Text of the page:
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Three Chefs’ Recipes

Japanese Ingredients Reimagined

Aired: November 4, 2022 (UTC)


Some restaurants and dishes are destinations in themselves. Three globally-recognized chefs who’ve consistently wowed fine diners present original recipes that anyone can follow at home.

The theme is Japanese ingredients. Ingredients supporting washoku—traditional Japanese cuisine—are making their way onto store shelves worldwide, and many top chefs have incorporated them into their original menus.

Three chefs from different continents expound on the joy of cooking and eating and share simple home recipes that add a gourmet touch.

Chef Andoni Luis Aduriz, who introduces creative twists at his restaurant Mugaritz in Spain, features wagyu beef.

Chef David Bouley, regarded as a leader of French cuisine in the US, presents yellowtail.

And Chef Murata Yoshihiro, a recognized authority on traditional Japanese cuisine and the owner and chef of Kikunoi—a long-standing Japanese restaurant in Kyoto—serves up scallops.

They provide inspiration into how Japanese ingredients can be used in home cooking.

Chefs’ Recipes

Grilled Wagyu cut with fresh herbs and a green chickpea paste


250 g Japanese wagyu sirloin (1.5 cm thick)
50 g boiled chickpeas※
Herbs (nasturtium, purslane, basil, purple oregano, etc.)
Beef tallow
Japanese pepper (Sansho)



1. Instead of oil, heat the beef tallow in a frying pan. (Do not overheat it. The tallow should make slight popping sounds.)
2. Fry one side of the wagyu beef until crisp.
3. Place it on a large plate and let it rest for 5 to 10 minutes. This allows the meat to redistribute the juices.
4. Spread the boiled chickpeas, horseradish, lemon, herbs, and salt over the wagyu beef.
5. Plate and cut the meat.

*Enjoy it with everyone.



※Making the boiled chickpeas


50 g raw chickpeas (can be substituted with edamame, broad bean, etc.)
Olive oil



1. Boil the chickpeas and peel them.
2. Grind the chickpeas coarsely to retain texture.
3. Add a little olive oil and salt to taste.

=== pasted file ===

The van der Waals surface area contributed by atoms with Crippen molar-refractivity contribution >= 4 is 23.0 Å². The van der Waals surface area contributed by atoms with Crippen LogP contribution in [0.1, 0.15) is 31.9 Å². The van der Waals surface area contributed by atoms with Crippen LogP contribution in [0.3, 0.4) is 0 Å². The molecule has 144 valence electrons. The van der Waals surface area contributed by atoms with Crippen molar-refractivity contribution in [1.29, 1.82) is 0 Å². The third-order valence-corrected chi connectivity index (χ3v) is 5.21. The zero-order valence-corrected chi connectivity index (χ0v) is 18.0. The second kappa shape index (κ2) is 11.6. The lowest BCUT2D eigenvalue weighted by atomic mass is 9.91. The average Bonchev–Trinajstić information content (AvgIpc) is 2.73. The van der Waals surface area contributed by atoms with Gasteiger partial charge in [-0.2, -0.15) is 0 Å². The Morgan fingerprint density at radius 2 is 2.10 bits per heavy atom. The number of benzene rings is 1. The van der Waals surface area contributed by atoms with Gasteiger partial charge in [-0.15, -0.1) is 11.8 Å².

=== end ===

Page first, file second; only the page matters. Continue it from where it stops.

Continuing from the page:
Carpaccio Yellowtail with Kyoto-Miso and CRÈME FRAÎCHE


Japanese yellowtail (fillets with the dark meat removed)
Extra virgin olive oil
Lemon juice
Lime juice
Sesame oil
Light-brown miso and crème fraiche sauce※
Fennel leaf
Salt/white pepper



1. Combine some extra virgin olive oil, lemon juice, and lime juice.
2. Slice yellowtail (about 3 to 5 mm thick)
3. Place the sliced yellowtail in the marinade and season with salt and white pepper. Turn the slices over and let them marinate for a total of 2 minutes.
4. Add several drops of sesame oil to the Light-brown miso and crème fraiche sauce and spread it over a plate.
5. Arrange the marinated yellowtail on the sauce.
6. Drizzle the marinade oil over the yellowtail.
7. Garnish with fennel leaves. (Can be substituted with dry fennel seeds if fresh fennel is unavailable.)



※Making the Light-brown miso and crème fraiche sauce


Light-brown miso
Crème fraiche
Vanilla extract
Kabosu juice
White pepper
Lemon juice
Maple syrup (Another syrup similar in look and taste was used for filming.)



1. Combine some light-brown miso, crème fraiche, vanilla extract, lemon juice, kabosu juice, white pepper, and maple syrup.

Scallops Boiled with Sansho Pepper


500 g Japanese scallops (frozen)
200 cc koikuchi soy sauce
200 cc sake
100 cc mirin
20 g sansho pepper



1. Place the frozen (or defrosted) scallops in a pot and add the sake, water, soy sauce, and mirin.
2. Add the sansho pepper. (Can be substituted with pepper or star anise if sansho pepper is unavailable.)


3. Boil it over a high to medium flame for about 20 minutes. (The fire can be stronger than you think.)
4. Once the broth is reduced (and you can see the bottom of the pot when stirring), the scallops are ready.
 The remaining broth can be used as a sauce.
 Refrigerate for a day for better flavor. (The flavor is absorbed during the cooling process.)
※It can be stored in the fridge for about a month.




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